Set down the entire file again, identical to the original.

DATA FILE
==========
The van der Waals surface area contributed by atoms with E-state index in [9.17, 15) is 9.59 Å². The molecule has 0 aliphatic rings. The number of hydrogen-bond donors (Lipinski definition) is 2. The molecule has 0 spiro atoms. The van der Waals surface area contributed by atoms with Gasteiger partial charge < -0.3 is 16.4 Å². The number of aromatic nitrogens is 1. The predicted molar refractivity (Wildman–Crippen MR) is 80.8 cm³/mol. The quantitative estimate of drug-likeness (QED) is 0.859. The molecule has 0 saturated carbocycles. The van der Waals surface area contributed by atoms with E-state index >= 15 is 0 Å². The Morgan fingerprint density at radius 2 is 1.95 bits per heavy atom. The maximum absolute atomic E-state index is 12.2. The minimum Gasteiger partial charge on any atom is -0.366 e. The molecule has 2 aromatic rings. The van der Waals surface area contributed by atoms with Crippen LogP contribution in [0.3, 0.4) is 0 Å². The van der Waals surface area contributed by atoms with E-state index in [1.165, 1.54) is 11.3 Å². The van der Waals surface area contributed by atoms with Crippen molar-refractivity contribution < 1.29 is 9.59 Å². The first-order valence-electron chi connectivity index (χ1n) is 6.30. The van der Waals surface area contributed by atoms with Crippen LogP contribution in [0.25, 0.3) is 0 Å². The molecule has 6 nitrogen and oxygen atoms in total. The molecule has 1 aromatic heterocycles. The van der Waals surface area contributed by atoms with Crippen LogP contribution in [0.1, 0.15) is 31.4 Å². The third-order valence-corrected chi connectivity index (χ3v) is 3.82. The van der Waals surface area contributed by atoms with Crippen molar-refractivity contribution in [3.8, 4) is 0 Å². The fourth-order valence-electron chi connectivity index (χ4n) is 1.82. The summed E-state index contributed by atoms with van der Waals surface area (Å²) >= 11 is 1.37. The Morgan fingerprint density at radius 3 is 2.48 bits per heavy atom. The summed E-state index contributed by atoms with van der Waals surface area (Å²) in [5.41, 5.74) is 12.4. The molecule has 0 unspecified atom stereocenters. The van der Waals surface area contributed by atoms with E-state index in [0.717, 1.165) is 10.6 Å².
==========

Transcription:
The van der Waals surface area contributed by atoms with E-state index in [9.17, 15) is 9.59 Å². The molecule has 0 aliphatic rings. The number of hydrogen-bond donors (Lipinski definition) is 2. The molecule has 0 spiro atoms. The van der Waals surface area contributed by atoms with Gasteiger partial charge < -0.3 is 16.4 Å². The number of aromatic nitrogens is 1. The predicted molar refractivity (Wildman–Crippen MR) is 80.8 cm³/mol. The quantitative estimate of drug-likeness (QED) is 0.859. The molecule has 0 saturated carbocycles. The van der Waals surface area contributed by atoms with E-state index >= 15 is 0 Å². The Morgan fingerprint density at radius 2 is 1.95 bits per heavy atom. The maximum absolute atomic E-state index is 12.2. The minimum Gasteiger partial charge on any atom is -0.366 e. The molecule has 2 aromatic rings. The van der Waals surface area contributed by atoms with Crippen LogP contribution in [0.3, 0.4) is 0 Å². The van der Waals surface area contributed by atoms with E-state index in [1.165, 1.54) is 11.3 Å². The van der Waals surface area contributed by atoms with Crippen molar-refractivity contribution < 1.29 is 9.59 Å². The first-order valence-electron chi connectivity index (χ1n) is 6.30. The van der Waals surface area contributed by atoms with Crippen LogP contribution in [0.25, 0.3) is 0 Å². The molecule has 6 nitrogen and oxygen atoms in total. The molecule has 1 aromatic heterocycles. The van der Waals surface area contributed by atoms with Crippen LogP contribution in [0.1, 0.15) is 31.4 Å². The third-order valence-corrected chi connectivity index (χ3v) is 3.82. The van der Waals surface area contributed by atoms with Crippen molar-refractivity contribution in [3.8, 4) is 0 Å². The fourth-order valence-electron chi connectivity index (χ4n) is 1.82. The summed E-state index contributed by atoms with van der Waals surface area (Å²) >= 11 is 1.37. The Morgan fingerprint density at radius 3 is 2.48 bits per heavy atom. The summed E-state index contributed by atoms with van der Waals surface area (Å²) in [5.41, 5.74) is 12.4. The molecule has 0 unspecified atom stereocenters. The van der Waals surface area contributed by atoms with E-state index in [0.717, 1.165) is 10.6 Å².